“People in the field, including myself, saw a lot of promise in the technology, but you don’t really know until you get human data. So to see that level of protection, not just with the Pfizer vaccine but also with Moderna, really validates the potential of the technology — not only for Covid, but also for all these other diseases that people are working on,” he says. “I think it’s an important moment for the field.”


Despite his other successes, Louis Pasteur (1822–1895) was unable to find a causative agent for rabies and speculated about a pathogen too small to be detected using a microscope. [1] In 1884, the French microbiologist Charles Chamberland (1851–1931) invented a filter – known today as the Chamberland filter – that had pores smaller than bacteria. Thus, he could pass a solution containing bacteria through the filter and completely remove them from the solution. [2]

In 1876, Adolf Mayer, who directed the Agricultural Experimental Station in Wageningen, was the first to show that what he called "Tobacco Mosaic Disease" was infectious. He thought that it was caused by either a toxin or a very small bacterium. Later, in 1892, the Russian biologist Dmitry Ivanovsky (1864–1920) used a Chamberland filter to study what is now known as the tobacco mosaic virus. His experiments showed that crushed leaf extracts from infected tobacco plants remain infectious after filtration. Ivanovsky suggested the infection might be caused by a toxin produced by bacteria, but did not pursue the idea. [3]

In 1898, the Dutch microbiologist Martinus Beijerinck (1851–1931), a microbiology teacher at the Agricultural School in Wageningen repeated experiments by Adolf Mayer and became convinced that filtrate contained a new form of infectious agent. [4] He observed that the agent multiplied only in cells that were dividing and he called it a contagium vivum fluidum (soluble living germ) and re-introduced the word virus. [3] Beijerinck maintained that viruses were liquid in nature, a theory later discredited by the American biochemist and virologist Wendell Meredith Stanley (1904–1971), who proved that they were in fact, particles. [3] In the same year, 1898, Friedrich Loeffler (1852–1915) and Paul Frosch (1860–1928) passed the first animal virus through a similar filter and discovered the cause of foot-and-mouth disease. [5]

The first human virus to be identified was the yellow fever virus. [6] In 1881, Carlos Finlay (1833–1915), a Cuban physician, first conducted and published research that indicated that mosquitoes were carrying the cause of yellow fever, [7] a theory proved in 1900 by commission headed by Walter Reed (1851–1902). During 1901 and 1902, William Crawford Gorgas (1854–1920) organised the destruction of the mosquitoes' breeding habitats in Cuba, which dramatically reduced the prevalence of the disease. [8] Gorgas later organised the elimination of the mosquitoes from Panama, which allowed the Panama Canal to be opened in 1914. [9] The virus was finally isolated by Max Theiler (1899–1972) in 1932 who went on to develop a successful vaccine. [10]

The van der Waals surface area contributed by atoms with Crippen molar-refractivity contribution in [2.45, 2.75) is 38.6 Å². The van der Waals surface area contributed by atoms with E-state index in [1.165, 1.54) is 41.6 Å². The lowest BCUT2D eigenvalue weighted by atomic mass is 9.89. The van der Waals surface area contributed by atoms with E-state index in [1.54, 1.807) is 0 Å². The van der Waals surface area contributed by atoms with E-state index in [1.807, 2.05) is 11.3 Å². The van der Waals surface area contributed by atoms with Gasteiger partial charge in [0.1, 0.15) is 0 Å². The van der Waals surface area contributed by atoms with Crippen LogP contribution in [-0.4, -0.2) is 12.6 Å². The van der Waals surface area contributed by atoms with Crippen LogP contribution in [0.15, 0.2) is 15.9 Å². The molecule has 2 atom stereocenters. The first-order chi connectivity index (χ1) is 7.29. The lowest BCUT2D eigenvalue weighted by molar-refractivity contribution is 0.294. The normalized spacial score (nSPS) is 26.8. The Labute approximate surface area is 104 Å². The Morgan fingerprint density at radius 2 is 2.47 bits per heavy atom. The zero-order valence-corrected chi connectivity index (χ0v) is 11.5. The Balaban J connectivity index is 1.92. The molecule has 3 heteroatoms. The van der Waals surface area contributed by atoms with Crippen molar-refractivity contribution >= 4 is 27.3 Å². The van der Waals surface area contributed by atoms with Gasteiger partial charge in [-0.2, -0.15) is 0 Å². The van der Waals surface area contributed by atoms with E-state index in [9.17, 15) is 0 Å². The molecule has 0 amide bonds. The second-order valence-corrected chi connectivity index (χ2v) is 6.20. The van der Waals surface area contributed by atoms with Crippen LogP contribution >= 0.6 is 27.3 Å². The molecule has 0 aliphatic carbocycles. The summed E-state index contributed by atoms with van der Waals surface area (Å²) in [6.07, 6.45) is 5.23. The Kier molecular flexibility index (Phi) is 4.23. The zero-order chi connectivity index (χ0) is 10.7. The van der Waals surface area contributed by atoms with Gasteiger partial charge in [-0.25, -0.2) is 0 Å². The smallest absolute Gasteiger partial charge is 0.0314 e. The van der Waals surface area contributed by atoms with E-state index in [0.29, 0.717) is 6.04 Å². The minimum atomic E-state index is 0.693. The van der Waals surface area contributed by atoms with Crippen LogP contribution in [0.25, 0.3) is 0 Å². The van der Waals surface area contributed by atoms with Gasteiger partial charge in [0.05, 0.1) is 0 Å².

By 1928 enough was known about viruses to enable the publication of Filterable Viruses, a collection of essays covering all known viruses edited by Thomas Milton Rivers (1888–1962). Rivers, a survivor of typhoid fever contracted at the age of twelve, went on to have a distinguished career in virology. In 1926, he was invited to speak at a meeting organised by the Society of American Bacteriology where he said for the first time, "Viruses appear to be obligate parasites in the sense that their reproduction is dependent on living cells." [11]

The notion that viruses were particles was not considered unnatural and fitted in nicely with the germ theory. It is assumed that Dr. J. Buist of Edinburgh was the first person to see virus particles in 1886, when he reported seeing "micrococci" in vaccine lymph, though he had probably observed clumps of vaccinia. [12] In the years that followed, as optical microscopes were improved "inclusion bodies" were seen in many virus-infected cells, but these aggregates of virus particles were still too small to reveal any detailed structure. It was not until the invention of the electron microscope in 1931 by the German engineers Ernst Ruska (1906–1988) and Max Knoll (1887–1969), [13] that virus particles, especially bacteriophages, were shown to have complex structures. The sizes of viruses determined using this new microscope fitted in well with those estimated by filtration experiments. Viruses were expected to be small, but the range of sizes came as a surprise. Some were only a little smaller than the smallest known bacteria, and the smaller viruses were of similar sizes to complex organic molecules. [14]

In 1935, Wendell Stanley examined the tobacco mosaic virus and found it was mostly made of protein. [15] In 1939, Stanley and Max Lauffer (1914) separated the virus into protein and nucleic acid, [16] which was shown by Stanley's postdoctoral fellow Hubert S. Loring to be specifically RNA. [17] The discovery of RNA in the particles was important because in 1928, Fred Griffith (c.1879–1941) provided the first evidence that its "cousin", DNA, formed genes. [18]

In Pasteur's day, and for many years after his death, the word "virus" was used to describe any cause of infectious disease. Many bacteriologists soon discovered the cause of numerous infections. However, some infections remained, many of them horrendous, for which no bacterial cause could be found. These agents were invisible and could only be grown in living animals. The discovery of viruses paved the way to understanding these mysterious infections. And, although Koch's postulates could not be fulfilled for many of these infections, this did not stop the pioneer virologists from looking for viruses in infections for which no other cause could be found. [19]